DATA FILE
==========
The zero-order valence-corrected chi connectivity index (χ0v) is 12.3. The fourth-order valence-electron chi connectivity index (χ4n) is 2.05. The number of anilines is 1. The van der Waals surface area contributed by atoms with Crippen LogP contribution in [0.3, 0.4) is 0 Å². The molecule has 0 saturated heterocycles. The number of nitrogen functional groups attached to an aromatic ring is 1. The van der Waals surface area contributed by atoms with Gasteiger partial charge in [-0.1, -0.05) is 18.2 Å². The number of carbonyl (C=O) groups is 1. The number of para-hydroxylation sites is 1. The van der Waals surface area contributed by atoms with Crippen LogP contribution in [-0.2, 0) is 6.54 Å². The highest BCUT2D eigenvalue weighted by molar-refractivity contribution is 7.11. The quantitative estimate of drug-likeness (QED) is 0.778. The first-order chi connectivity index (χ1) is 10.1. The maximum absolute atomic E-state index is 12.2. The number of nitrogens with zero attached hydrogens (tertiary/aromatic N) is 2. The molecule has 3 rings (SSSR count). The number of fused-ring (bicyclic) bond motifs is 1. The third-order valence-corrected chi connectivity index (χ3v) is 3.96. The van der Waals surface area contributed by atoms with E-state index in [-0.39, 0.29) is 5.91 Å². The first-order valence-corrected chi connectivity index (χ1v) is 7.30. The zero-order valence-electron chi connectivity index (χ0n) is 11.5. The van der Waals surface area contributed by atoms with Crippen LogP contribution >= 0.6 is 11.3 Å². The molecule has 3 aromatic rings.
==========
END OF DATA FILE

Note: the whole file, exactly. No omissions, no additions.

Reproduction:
The zero-order valence-corrected chi connectivity index (χ0v) is 12.3. The fourth-order valence-electron chi connectivity index (χ4n) is 2.05. The number of anilines is 1. The van der Waals surface area contributed by atoms with Crippen LogP contribution in [0.3, 0.4) is 0 Å². The molecule has 0 saturated heterocycles. The number of nitrogen functional groups attached to an aromatic ring is 1. The van der Waals surface area contributed by atoms with Gasteiger partial charge in [-0.1, -0.05) is 18.2 Å². The number of carbonyl (C=O) groups is 1. The number of para-hydroxylation sites is 1. The van der Waals surface area contributed by atoms with Crippen LogP contribution in [-0.2, 0) is 6.54 Å². The highest BCUT2D eigenvalue weighted by molar-refractivity contribution is 7.11. The quantitative estimate of drug-likeness (QED) is 0.778. The first-order chi connectivity index (χ1) is 10.1. The maximum absolute atomic E-state index is 12.2. The number of nitrogens with zero attached hydrogens (tertiary/aromatic N) is 2. The molecule has 3 rings (SSSR count). The number of fused-ring (bicyclic) bond motifs is 1. The third-order valence-corrected chi connectivity index (χ3v) is 3.96. The van der Waals surface area contributed by atoms with E-state index in [-0.39, 0.29) is 5.91 Å². The first-order valence-corrected chi connectivity index (χ1v) is 7.30. The zero-order valence-electron chi connectivity index (χ0n) is 11.5. The van der Waals surface area contributed by atoms with Crippen LogP contribution >= 0.6 is 11.3 Å². The molecule has 3 aromatic rings.